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Commission on Human Rights, 8th session : summary record of the 316th meeting

UN Document Symbol E/CN.4/SR.316
Convention International Covenant on Civil and Political Rights (ICCPR)
Document Type Summary Record
Session 8th
Type Document

13 p.

Subjects Civil and Political Rights

Extracted Text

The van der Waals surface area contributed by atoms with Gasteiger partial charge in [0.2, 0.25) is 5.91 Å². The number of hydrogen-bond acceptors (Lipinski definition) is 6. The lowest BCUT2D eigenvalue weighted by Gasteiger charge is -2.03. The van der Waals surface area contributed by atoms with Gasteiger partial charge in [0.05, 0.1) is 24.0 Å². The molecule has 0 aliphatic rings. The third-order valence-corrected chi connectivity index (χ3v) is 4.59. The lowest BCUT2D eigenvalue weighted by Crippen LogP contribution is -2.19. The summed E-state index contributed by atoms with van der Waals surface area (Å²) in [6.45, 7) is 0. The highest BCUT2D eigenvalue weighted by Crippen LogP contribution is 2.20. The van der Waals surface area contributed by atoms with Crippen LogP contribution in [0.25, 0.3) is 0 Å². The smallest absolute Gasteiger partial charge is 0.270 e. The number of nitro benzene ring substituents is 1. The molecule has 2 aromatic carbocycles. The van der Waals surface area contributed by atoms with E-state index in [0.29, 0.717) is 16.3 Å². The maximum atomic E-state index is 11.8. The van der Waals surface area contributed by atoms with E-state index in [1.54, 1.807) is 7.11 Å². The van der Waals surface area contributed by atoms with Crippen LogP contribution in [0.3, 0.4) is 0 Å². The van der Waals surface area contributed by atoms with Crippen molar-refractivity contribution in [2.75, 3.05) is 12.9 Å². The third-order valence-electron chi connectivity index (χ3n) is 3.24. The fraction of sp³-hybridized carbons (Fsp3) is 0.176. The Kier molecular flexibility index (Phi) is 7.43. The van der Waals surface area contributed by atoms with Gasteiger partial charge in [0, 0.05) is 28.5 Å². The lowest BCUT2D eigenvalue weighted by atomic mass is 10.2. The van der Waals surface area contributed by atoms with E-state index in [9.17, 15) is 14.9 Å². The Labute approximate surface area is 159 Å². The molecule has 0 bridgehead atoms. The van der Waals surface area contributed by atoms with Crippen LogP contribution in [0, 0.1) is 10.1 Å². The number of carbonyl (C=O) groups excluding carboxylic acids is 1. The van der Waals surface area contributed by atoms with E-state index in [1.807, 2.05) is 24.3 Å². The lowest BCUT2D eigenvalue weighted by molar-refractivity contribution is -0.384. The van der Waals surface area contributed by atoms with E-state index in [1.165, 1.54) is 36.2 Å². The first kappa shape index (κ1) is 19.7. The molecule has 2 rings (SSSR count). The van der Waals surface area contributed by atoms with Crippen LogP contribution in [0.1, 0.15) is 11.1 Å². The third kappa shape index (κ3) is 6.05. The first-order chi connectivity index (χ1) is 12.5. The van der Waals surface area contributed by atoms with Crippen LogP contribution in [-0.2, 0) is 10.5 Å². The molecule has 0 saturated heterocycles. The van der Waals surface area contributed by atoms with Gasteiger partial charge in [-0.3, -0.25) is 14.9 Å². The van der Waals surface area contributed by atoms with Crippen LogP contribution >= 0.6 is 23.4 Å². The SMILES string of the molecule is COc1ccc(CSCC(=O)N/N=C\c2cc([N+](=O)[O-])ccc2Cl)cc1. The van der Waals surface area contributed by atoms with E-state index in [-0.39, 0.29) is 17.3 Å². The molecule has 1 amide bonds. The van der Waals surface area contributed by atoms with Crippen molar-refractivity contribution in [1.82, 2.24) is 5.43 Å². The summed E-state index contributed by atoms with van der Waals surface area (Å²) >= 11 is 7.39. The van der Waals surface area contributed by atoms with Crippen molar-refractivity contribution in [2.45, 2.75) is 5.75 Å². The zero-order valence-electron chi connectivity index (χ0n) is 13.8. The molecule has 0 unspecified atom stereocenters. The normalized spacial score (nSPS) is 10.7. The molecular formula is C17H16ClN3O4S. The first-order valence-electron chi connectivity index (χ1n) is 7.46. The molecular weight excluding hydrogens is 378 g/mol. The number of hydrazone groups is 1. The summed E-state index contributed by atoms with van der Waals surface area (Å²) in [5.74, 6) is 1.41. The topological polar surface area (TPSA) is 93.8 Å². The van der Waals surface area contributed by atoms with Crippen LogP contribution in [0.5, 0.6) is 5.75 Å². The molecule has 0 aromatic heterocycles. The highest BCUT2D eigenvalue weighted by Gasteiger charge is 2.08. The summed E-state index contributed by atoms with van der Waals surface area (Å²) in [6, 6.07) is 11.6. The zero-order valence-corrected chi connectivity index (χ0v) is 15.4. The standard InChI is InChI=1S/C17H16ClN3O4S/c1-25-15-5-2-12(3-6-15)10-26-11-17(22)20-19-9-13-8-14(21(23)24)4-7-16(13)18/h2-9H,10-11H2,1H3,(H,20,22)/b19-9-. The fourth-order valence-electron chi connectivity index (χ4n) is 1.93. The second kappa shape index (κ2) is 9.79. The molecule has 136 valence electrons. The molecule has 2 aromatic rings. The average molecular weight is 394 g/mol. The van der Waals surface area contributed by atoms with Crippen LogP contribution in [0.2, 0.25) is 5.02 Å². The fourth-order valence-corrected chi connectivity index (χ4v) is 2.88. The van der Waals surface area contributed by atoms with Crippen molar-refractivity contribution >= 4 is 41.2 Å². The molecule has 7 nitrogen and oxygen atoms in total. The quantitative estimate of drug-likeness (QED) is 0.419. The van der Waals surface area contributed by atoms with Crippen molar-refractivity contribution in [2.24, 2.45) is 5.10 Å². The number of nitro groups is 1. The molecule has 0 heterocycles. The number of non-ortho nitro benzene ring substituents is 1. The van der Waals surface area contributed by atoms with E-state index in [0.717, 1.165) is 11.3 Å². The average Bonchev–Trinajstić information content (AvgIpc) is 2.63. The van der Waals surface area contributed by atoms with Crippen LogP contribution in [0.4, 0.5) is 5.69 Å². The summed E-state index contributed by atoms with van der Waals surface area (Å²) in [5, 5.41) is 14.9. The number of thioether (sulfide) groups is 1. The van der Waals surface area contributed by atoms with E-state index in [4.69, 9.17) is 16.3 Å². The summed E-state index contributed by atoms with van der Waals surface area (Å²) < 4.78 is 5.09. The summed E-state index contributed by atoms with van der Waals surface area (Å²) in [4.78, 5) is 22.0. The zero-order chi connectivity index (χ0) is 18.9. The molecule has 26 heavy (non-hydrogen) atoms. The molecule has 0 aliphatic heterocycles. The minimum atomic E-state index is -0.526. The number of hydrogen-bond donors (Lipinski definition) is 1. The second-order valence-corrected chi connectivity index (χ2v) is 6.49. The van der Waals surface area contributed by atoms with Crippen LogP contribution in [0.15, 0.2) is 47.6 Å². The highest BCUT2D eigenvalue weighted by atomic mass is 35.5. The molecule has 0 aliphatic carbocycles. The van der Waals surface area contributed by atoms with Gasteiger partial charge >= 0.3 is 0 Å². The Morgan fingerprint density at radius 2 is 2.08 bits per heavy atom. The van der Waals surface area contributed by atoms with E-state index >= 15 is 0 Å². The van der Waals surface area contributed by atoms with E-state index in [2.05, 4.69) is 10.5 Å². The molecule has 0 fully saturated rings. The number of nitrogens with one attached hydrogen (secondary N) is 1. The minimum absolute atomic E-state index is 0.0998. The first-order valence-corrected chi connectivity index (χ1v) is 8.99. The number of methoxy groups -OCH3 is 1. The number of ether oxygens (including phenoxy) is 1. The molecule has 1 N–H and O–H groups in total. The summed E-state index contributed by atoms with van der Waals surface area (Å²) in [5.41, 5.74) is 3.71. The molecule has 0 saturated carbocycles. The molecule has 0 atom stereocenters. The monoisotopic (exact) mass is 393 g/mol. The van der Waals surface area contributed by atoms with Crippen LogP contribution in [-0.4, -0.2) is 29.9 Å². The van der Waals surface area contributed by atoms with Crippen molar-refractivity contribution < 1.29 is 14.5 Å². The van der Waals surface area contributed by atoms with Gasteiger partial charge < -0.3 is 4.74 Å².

UNITED NATIONS GENERAL ECONOMIC E/CN.4/SR.316 AND 17 June 1952 ORIGINAL: ENGLISH SOCIAL COUNCIL COMMISSION OH HUMAN RIGHTS Eighth Session SUMMARY RECORD OF THE THREE HUNDRED AND SIXTEENTH MEETING Held at Headquarters, New York, on Thursday, 29 May 1952, at 2.30 p.m. CONTENTS: Draft international covenants on human rights and measurers of implementation: part II of the draft covenant contained in the report of the seventh session of the Commission (E/1992; annex I, annex III, section A, E/CN.4/528, E/CN.4/528/Add.1, E/CN.4/L.166; E/CN.4/L.123/Corr.1, E/CN.4/L.132/Rev.2, E/CN.4.L.l49/Rev.1, E/CN.1/L.152, E/CN.4/L.185, E/CN.4/L.186; E/CN.4/L.141, E/CN.4/L.150, E/CN.4/L.153, E/CN.4/L.184, E/CN.4/L.190/Rev.l) (continued) Article 8 (concluded) Article 9 Programme of work of the Commission (continued) Chairman: Mr, MALIK (Lebanon) Later: Mrs. MEHTA India Rapporteur: Mr. WHITLAM Australia 5 2-6590 Page 2 Members: Mr. NISOT Belgium MR. SANTA CRUZ ) Chile Mrs. FIGUEROA ) Mr. CHENG PAONAN China AZMI Bey Egypt Mr. CASSIN France Mr. KAPSAMBELIS Greece Mr. AZKOUL Lebanon Mr. WAHEED Pakistan Mr. BORATYNSKI Poland Mrs. ROSSEL Sweden Mr. KOVALENKO Ukrainian Soviet Socialist Republic Mr. MOROZOV Union of Soviet Socialist Republics Mr. HOARS' United Kingdom of Great Britain and , Northern Ireland" Mrs. ROOSEVELT United States of America Mr. BRACCO Uruguay Mr. JEVREMOVIC Yugoslavia Also present: Mr. DOYLE Office of the United Nations High Commissioner for Refugees Representatives of non-governmental organizations: Category A; Mr. THORMANN International Federation of Christian Trade Unions (IFCTU) Category B: Mr. LEWIN Agudas Israel World Organization Mrs.. De BROECK) Catholic International Union for Mrs. VERGARA ) Social Service Mr. NOLLE Commission of the Churches on International Affairs Mr. MOSKOWITZ Consultative Council of Jewish Organizations Mr, BERNSTEIN Co-ordinating Board of Jewish Organizations for consultation with the Economic and Social Council of the United Nations (continued;: E/CN.4/SR.316 Page 3 Category B Mrs. CARTER International Council of Women (continued): Mrs. SOUDAN International Federation of Business and Professional Women Mrs. ROBB International Federation of University Women Mr. BEER International League for the Bights of Man Miss SCHAEFER International Union of Catholic Women's Leagues Mr. JACOBY World Jewish Congress Mr. RONALDS ) Mrs. POLSTEIN) World Union for Progressive Judaism Secretariat: Mr. DAS ) Miss KITCHEN ) secretaries of the Commission DRAFT INTERNATIONAL COVENANTS ON HUMAN RIGHTS AND MEASURES OF IMPLEMENTATION: PART II OF THE DRAFT COVENANT CONTAINED IN THE REPORT OF THE SEVENTH SESSION OF THE COMMISSION (B/1992; annex I, annex III, section A, E/CN.4/528, E/CN.4/528/Add.1, E/CN.4/L.125; E/CN.4/L.123/Corr.1, E/CN.4/L.132/Rev.2, E/CN.4/L.149/Rev.1, E/CN.4/L.152, E/CN.4/L.185, E/CN.4/L.186; E/CN.4/L.141, E/CN.4/L.150, E/CN.4/L.153, E/CN.4/L.l84, E/CN.4/L.190/Rev.1) (continued) Article 8 (concluded) Mrs. ROOSEVELT {United States of America) said that the United States had issued a second revision of" its amendment to article 8 (E/CN.4/L.132/Rev.2) bringing the text closer to the wording of the Indian delegation. Mr. CASSIN (France) recalled that he had withdrawn the French delegation's amendment (E/CN.4/L.152) and would instead request a separate vote on the addition of the words "general welfare" in the United States amendment. The CHAIRMAN put to the vote the USSR amendment (E/CN.4/L.123/Corr.1) to the United States text. The USSR amendment was. adopted by 12 votes to 2, with 4 abstentions. /The CHAIRMAN E/CN.4/SR.316 Page 4 The CHAIRMAN put to the vote point 2 of the United Kingdom amendment (E/CN.4/L.186) to the Waited States text. with no abstentions. The CHIRMAN put to the vote the French delegation's oral amendment for the addition of the words "general welfare" after "morals" in the United States text. The French delegation's oral amendment was rejected by 9 votes to 7, with 2 abstentions. The CHAIRMAN put to the vote point 3 of the United Kingdom amendment (E/CN.4/L.186). Point 3 of the United Kingdom amendment was rejected by 12 votes to 3, with 3 abstentions. The CHAIRMAN put to the vote the United States revised amendment (E/CN.4/L.132/Rev.2) in parts. The first part, "subject to any general law of the State concerned", was unanimously adopted. The words "national security, public safety, health or morals" were adopted by 12 votes to 2, with 4 abstentions. . The words "or the rights and freedoms of others" were adopted by 10 votes to 7, with 1 abstention. The final words of the United States amendment, "consistent with the other rights recognized in this covenant", were adopted by 16 votes to none, with 2 abstentions. The United States amendment as mended was adopted by 13 votes to none, with 5, abstentions. Paragraph 1 of article 8, as amended, including sub-paragraphs (a) and (b), was adopted by 15 votes to none, with 3 abstentions. The CHAIRMAN called upon the Commission to vote on the principle of including a provision on exile in article 8. By 9 votes to 6, with 3 abstentions, the Commission decided in favour of including a provision on exile. /The CHAIRMAN E/CN.4/SR.316 Page 5 The CHAIRMAN put to the vote the ward "arbitrary" in paragraph 2 (a). The wORD "arbitrary" was adopted by 11 votes to 5, with 2 abstentions. The CHAIRMAN put to the vote the Australian amendment to paragraph 2(b) (E/CN.4/L.189/Rev.1). 6 abstentions. Paragraph 2 as amended was adapted by 14 votes to none, with 4 abstentions. Article 8 as a whole, as amended, was adopt, by 11 votes to none, with 7 abstentions. Mr. NISOT (Belgium) said that he had abstained in the vote on article 8. Mrs. MEHTA (India) said that she had abstained on paragraph 2 because it involved many complications which the Commission had not examined. Mr. MOARE (United Kingdom) explained that he had voted in favour of the word "arbitrary" in paragraph 2 (a) because, although he disliked that word, he felt that some limiting word should be included if the second paragraph was to be retained. He agreed with the position of the representative of India on paragraph 2 and had abstained on paragraph 1, paragraph 2 and on the article as a whole. Article 9 Mr. MOROZOV (Union of Soviet Socialist Republics) pointed out that his amendment had been moved to both the Yugoslav amendments in document E/l992, annex III, section A and annex IV, section A. The proposed new article 9 (a) was analogous to the proposal contained in the joint Chilean and Uruguayan amendment (E/CN.4/L.188) and should therefore be considered with it, Mr. JEVREMOVIC (Yugoslavia) stated that he had withdrawn both his amendments in favour of the revised Joint Chilean, Uruguayan, and Yugoslav amendment (ElCN.4/L.190/Rev.1). /Mr. CASSIN Page 6 Mr. CASSIN (Franco) did not consider that the questions of expulsion , and asylum could be dealt with concurrently, although there was a connexion between the two subjects and an article on the right to asylum would he desirable. Mrs. MEHTA (India) moved her delegation's amendments to the original article. The first amendment (E/1992, annex III, section A) proposed the deletion of the words "on established legal grounds" and the second amendment (E/CN.4/L,150) proposed the deletion of the words "and safeguards". The purpose of both those amendments was to enable every State not to give reasons for the removal of an alien from its territory, since that might be inadvisable for reasons of national security, Mr. JEVREMOVIC (Yugoslavia) recalled that his delegation to the Commission's sixth session had proposed an amendment similar to that contained in the revised Joint amendment submitted by his delegation together with those of Chile and Uruguay (E/CN.4/L.190/Rev.1). At that time the Commission had not been prepared to adopt the proposal, but he hoped that it would be given favourable consideration at the current session. He did not agree with the French representative that the questions of expulsion and asylum should be considered separately! the right to asylum and exemption from extradition in certain cases were corollaries of the right to exemption from expulsion and should therefore be referred to In the same article. A distinction should be made between asylum and exemption from extradition for political offences. In most national legislations, exemption from extradition involved judicial proceedings, whereas asylum was granted on the administrative level. Moreover, in most countries provisions governing extradition procedure were contained in the penal code, whereas the right of asylum was governed by special provisions not contained in the penal code. Emphasis had been laid at the sixth session on the importance of avoiding the abuse of right to asylum by war criminals; the provisions of. the joint amendment excluded the possibility of such abuse by specifying that the right should not be granted in the case of acts which were contrary to the principles and purposes of the Charter and the Universal Declaration. /Mr. SANTA CRUZ E/CN.4/SR.316 Page 7 Mr. SANTA CRUZ (Chile) said that his delegation had sponsored the Joint amendment because the idea that persons who were struggling for their national or political freedom should receive every assistance was deeply rooted in Chilean thought. His country's culture and life had been greatly Influenced by political refugees from other Latin American countries and from Europe who had been granted asylum, He explained that the reference to participation in the struggle for national or political liberation meant the struggle for the Independence of a country from any other and the struggle to obtain domestic freedoms in compliance with the principles of democracy laid down in the Universal Declaration. The reference in the last phrase to acts contrary to the principles of the Charter had no connexion with the concept of liberation in the second phrase. The adjective "purely" had been inserted to qualify the words "military offences" in order to make it absolutely clear that the offences in question ware disciplinary violations of military codes which could in no way be described as civil offences. There must be no extradition In such cases. Mr. BRACCO (Uruguay) stressed the great importance attached to the right of asylum in Latin America and pointed out that the co-sponsors of the Joint amendment had not specified who was to determine whether or not an offence was political or military. Although his delegation considered that it was for the State concerned to make such a decision, the co-sponsors had refrained from stating that fundamental safeguard in the joint amendment because such a qualification might be unacceptable to other delegations. The amendment gave a broad interpretation of the right to asylum, since it extended that right to all political and military offenders, with the sole proviso that their offences should not be contrary to the principles of the United Nations.. In that connexion, he pointed out that parsons seeking asylum in Uruguay were not screened. The question of extradition was closely /connected Page 8 connected with the right of asylum and therefore had to be dealt with in the same article. Mr. HOARE (United Kingdom) agreed with the Indian representative that the original article was unsatisfactory. The right to expel an alien from any country rested on the discretionary powers of the executive to protect the social order and security. The phrase "on established legal grounds" suggested that the question fell within the competence of courts, and not within that of executive authorities. . Although executive powers in some countries, including his own, were prescribed by law, the terms of those powers had to be as wide as possible, The text of the original article did not strike the necessary balance between the vigilance of the executive organs of the State and protection against arbitrary action by such authorities. The competent, authorities in the United Kingdom considered cases of deportation and expulsion with great care; any such decisions which seemed to be unjust immediately became the subject of representations to the Ministry concerned and might subsequently be discussed in Parliament. Thus, action by the executive authorities was safeguarded "by public opinion and by the activities of various organizations. The United Kingdom amendment (E/CN.4/L.141) was biased on the special provision on the expulsion of aliens contained in article 32 of the Convention on Refugees signed in July 1951. That text seemed to provide a proper basis for action by the executive authority and proper and specific safeguards in respect of the exercise of such action. The amendment provided, except where compelling reasons of national security otherwise required, that any alien who was to "be expelled from a country should have all facilities to clear himself and should be ensured a fair review of his case. The wording of the reference to a review of a case was necessarily general, in view of the differences of national systems in that connexion; the detailed procedures concerned had been analysed at the conference which had drawn up the Convention on Refugees and it had teen decided that all methods were covered by the text of the article on which the United Kingdom amendment was based. /Mr. CASSIN Page 9 Mr. CASSIN (France) agreed with the United Kingdom and Indian representatives that the original text of article 9 was unsatisfactory. Although the procedure to be followed was frequently laid down by law, that was not universally applicable. His delegation had therefore submitted its amendment (E/CN.4/L.153) to delete the words "in all cases" from the original article. He thought that the last phrase of the United Kingdom amendment (E/CN.4/L141) might be improved and suggested its replacement by a provision of French law to the effect that an alien who was to be expelled from a country should be given every facility to advance reasons militating against Ms expulsion. With that reservation, however, he would support the United Kingdom amendment, since it seemed to leave the way open to Governments to settle their own, procedure in the matter. He would vote for the United Kingdom amendment, but if it was rejected, he would maintain his delegation's amendment. Mrs. Mehta (India) took the Chair. Mr. MOROZOV (Union of Soviet Socialist Republics) welcomed, in principle, the addition of a clause to article 9 explicitly stating the right of asylum. The joint Chilean, Uruguayan and Yugoslav proposal (E/CN.4/L.190/Rev.1) was Bound in some respects, but weak and inconsistence in others. Since it also brought in the legally complex question of extradition, the greatest care must be taken to achieve a clear-cut text which took into consideration the existing conventions and the Charter of the United Nations, The legal meaning of the phrase "purely military offences" was not at all clear. It would be hard to draw a distinction between violations of military discipline, which concerned only the military authorities, and other military offences, such as crimes committed by an occupation army or gross violations of the Geneva Conventions. The qualification "purely" did not make the meaning any more precise. The phrase might be used to protect war criminals from extradition. Even if the Chilean representative's interpretation was accepted, it would be unwise to include such an ambiguous expression. The proviso that purely military offences were those which were contrary to the" principles of the Charter of the United Nations was even more confusing, since it was not clear who would decide whether or not the alleged acts were contrary to the principles of the Charter. /The wording E/CN.4/SR.316 Page 10 The wording was inconsistent, 'It seemed to say that persons could be extradited when their activities for the achievement of the purposes and principles set forth in the Charter had been contrary to the principles of the Charter; obviously that was not the real intention. The expression "political offences" was not clearly Explained; and even if it had been made more specific, no definition could have been exhaustive.' In any case, political offenders were not usually extradited, but the attempt to define political offences too closely might well lead to the extradition of some types of political offenders while permitting war criminals to escape extradition. Thus, the USSR delegation, while acknowledging that the Joint proposal (E/CN.4/L.190/Rev.1) embodied some good ideas, could not support if as it stood. The USSR amendment (E/CN.4/L.184), on the othr hand, employed a phrase "activities in defence of the interests of democracy" (rather than "democratic interests") -- which had the weight of history behind it. It was based upon article 120 of the French Constitution of 1793, which dealt with the granting of asylum to those who fought in defence of freedom and denied it to tyrants. The USSR amendment granted asylum to such persons and to no one else. The statement of the right of scientists to asylum was self-explanatory. The right to asylum for those who participated in the struggle for national liberation had been well stated In the joint" proposal and should be retained. The last paragraph of the USSR amendment was entirely unambiguous and was consistent with the spirit of article 14, paragraph (2) of the Universal Declaration of Human Rights. Thus, the USSR amendment (E/CN.4/L.184) had embodied all the best features of the joint proposal (E/CN.4/L.190/Rev.1) even before the latter had been submitted in its revised form. Mr. Malik(Lebanon) resumed the Chair. Mr. SANTA CRUZ (Chile) could not understand the USSR representative's difficulties with regard to the expression "purely military offences". The concept was quite distinct from that of common crimes committed by soldiers on active service or serving with an army of occupation and that of ordinary breaches of discipline. War criminals could not avail themselves of any protection under that phrase, because they had committed crimes contrary to the /principles set Page 11 principles set forth in the United Nations Charter. The expression was entirely intelligible in Spanish law, but if it was foreign to other legal systems, the sponsors of the joint proposal might be prepared to withdraw it. The reference to the Universal Declaration of Human Rights had been added in the revised Joint proposal, not because the concept of political offences was deemed too vague, but because there might be varying ideas of what was meant by the struggle for political liberation, . It meant the struggle to throw off the yoke of any political system inconsistent with the enjoyment and exercise of the fundamental rights and freedoms sot forth in the Declaration, In his opinion, the joint proposal was clearly worded, He could not agree with the USSR representative's objections. Mr. NISOT (Belgium) thought that to oblige States to give asylum to any person accused of a political offence would be tantamount to constraining them to receive spies and agitators who might be sent to them after the precaution had been taken of accusing them of such offences. Moreover, an unduly general prohibition of extradition would prove to be irreconcilable with treaties which provided for extradition in cases where a political offence at the same time constituted an offence against ordinary law, murder or an act of terrorism. He would therefore vote neither for the joint Chilean, Uruguayan and Yugoslav proposal (E/CN.4/L.190/Rev.1) nor for the USSR proposal (E/CN.4/L.184). AZMI Bey (Egypt) supported the United Kingdom proposal (E/CN.4/L.141). THE main objection to the joint proposal (E/CN.4/L.190/Rev.1) was that under it the right of asylum would be guaranteed to all persons charged, with political offences, whereas each State had hitherto studied such case on its merits and had been free to decide whether the offence was or was not political. The definition of political offences varied from country to country, and some countries might not wish to grant asylum to certain types of political offenders. His own country might, for example, be reluctant to grant asylum to a communist expelled from another country and it certainly would not wish to undertake a commitment to guarantee asylum to such persons. The situation would be even worse if political refugees, once granted asylum, could not be expelled again. The trouble with political militants was that they were always militant; if they had been expelled for trying to overthrow one government, they could not refrain freer attempting to overthrow the government of the country in which they had been granted asylum. /The CHAIRMAN E/CN.4/SR.3l6 Page 12 The CHAIRMAN observed that article 9 must be taken in conjunction with article 8, which had just been adopted. It would be possible to expel an undesirable political offender because that would not come under the heading of arbitrary exile. AZMI Bey (Egypt) objected that article 8 referred only to nationals and not to aliens. The effect of the joint proposal for article 9 would be that a country could deport undesirable nationals, but not undesirable aliens. The CHAIRMAN observed that the word "no one" in paragraph 2 of article 8 applied to both nationals and aliens. AZMI Bey (Egypt) replied that in law exile could apply only to nationals. Mrs. ROOSEVELT (United States of America) said that article 9 had been intended to deal only with the expulsion of aliens, The very complex matter of asylum should not be dealt with in the same article. Her delegation preferred the original text even to the United Kingdom amendment (E/CN.4/L.141), but could accept the French (E/CN.4/L.153) and Indian (E/CN.4/L.150) amendments to it. The USSR amendment (E/CN.4/L.184) made no distinction between political and diplomatic asylum, the latter of which was not recognized by the United States. Furthermore, that amendment was restrictive, since it applied only to three categories of persons. In the second paragraph, the State's powers to decide to what type of crime it would refuse asylum was also restricted. It would, moreover, be hard to determine whether acts were in fact contrary to the purposes and principles of the United Nations. The effect of the second para-graph of the joint proposal (E/CN.4/L.190/Rev.1) would be to eliminate the lists of extraditable and non-extraditable offences already established in international conventions. A person seeking to avoid extradition would merely have to claim that he had been charged with a political offence to avoid extradition. It would be extremely difficult to deal with such complex subjects as expulsion and extradition in a single brief article. Aliens were expelled /under E/CN.4/SR.316 Page 13 under domestic laws and procedures. Extradition was governed by treaty. The two matters were thus totally different and could not be combined.. Extradition should remain a matter for bilateral or multilateral treaties. The greatest possible care would be required to define international political offences, their nature and the Jurisdiction to which they were subject. The wording of the Joint proposal was confusing, particularly the concept of purely military offences. There might be such a thing as a political military offence. The Commission would be better advised to confine itself to the original subject of article 9, the expulsion of aliens. PROGRAMME OF WOKE OF TEE COMMISSION (continued) The CHAIRMAN announced that the Economic and Social Council had, by a vote of 14, votes to none, with 4 abstentions, acceded to the Commission's request for an extension of the current session. The closing date of the session would therefore be Friday, 13 June 1952, unless the Commission completed its work earlier, The meeting rose at 5.30 p.m.